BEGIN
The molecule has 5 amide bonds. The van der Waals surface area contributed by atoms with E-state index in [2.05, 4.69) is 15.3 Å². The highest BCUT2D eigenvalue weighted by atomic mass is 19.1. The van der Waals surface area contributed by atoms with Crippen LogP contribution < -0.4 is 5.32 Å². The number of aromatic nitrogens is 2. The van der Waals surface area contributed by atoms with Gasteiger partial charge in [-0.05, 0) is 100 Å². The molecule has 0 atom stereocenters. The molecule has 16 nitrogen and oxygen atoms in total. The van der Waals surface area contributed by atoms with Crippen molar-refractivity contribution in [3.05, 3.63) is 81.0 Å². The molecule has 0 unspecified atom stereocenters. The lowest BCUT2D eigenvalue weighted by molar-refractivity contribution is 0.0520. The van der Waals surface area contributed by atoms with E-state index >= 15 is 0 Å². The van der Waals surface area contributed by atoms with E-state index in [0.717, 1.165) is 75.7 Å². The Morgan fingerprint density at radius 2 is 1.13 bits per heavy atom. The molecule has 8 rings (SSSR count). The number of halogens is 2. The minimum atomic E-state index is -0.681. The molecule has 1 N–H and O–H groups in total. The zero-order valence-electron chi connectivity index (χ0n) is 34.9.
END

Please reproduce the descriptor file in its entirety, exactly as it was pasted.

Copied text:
The molecule has 5 amide bonds. The van der Waals surface area contributed by atoms with E-state index in [2.05, 4.69) is 15.3 Å². The highest BCUT2D eigenvalue weighted by atomic mass is 19.1. The van der Waals surface area contributed by atoms with Crippen LogP contribution < -0.4 is 5.32 Å². The number of aromatic nitrogens is 2. The van der Waals surface area contributed by atoms with Gasteiger partial charge in [-0.05, 0) is 100 Å². The molecule has 0 atom stereocenters. The molecule has 16 nitrogen and oxygen atoms in total. The van der Waals surface area contributed by atoms with Crippen molar-refractivity contribution in [3.05, 3.63) is 81.0 Å². The molecule has 0 unspecified atom stereocenters. The lowest BCUT2D eigenvalue weighted by molar-refractivity contribution is 0.0520. The van der Waals surface area contributed by atoms with E-state index >= 15 is 0 Å². The van der Waals surface area contributed by atoms with E-state index in [0.717, 1.165) is 75.7 Å². The Morgan fingerprint density at radius 2 is 1.13 bits per heavy atom. The molecule has 8 rings (SSSR count). The number of halogens is 2. The minimum atomic E-state index is -0.681. The molecule has 1 N–H and O–H groups in total. The zero-order valence-electron chi connectivity index (χ0n) is 34.9.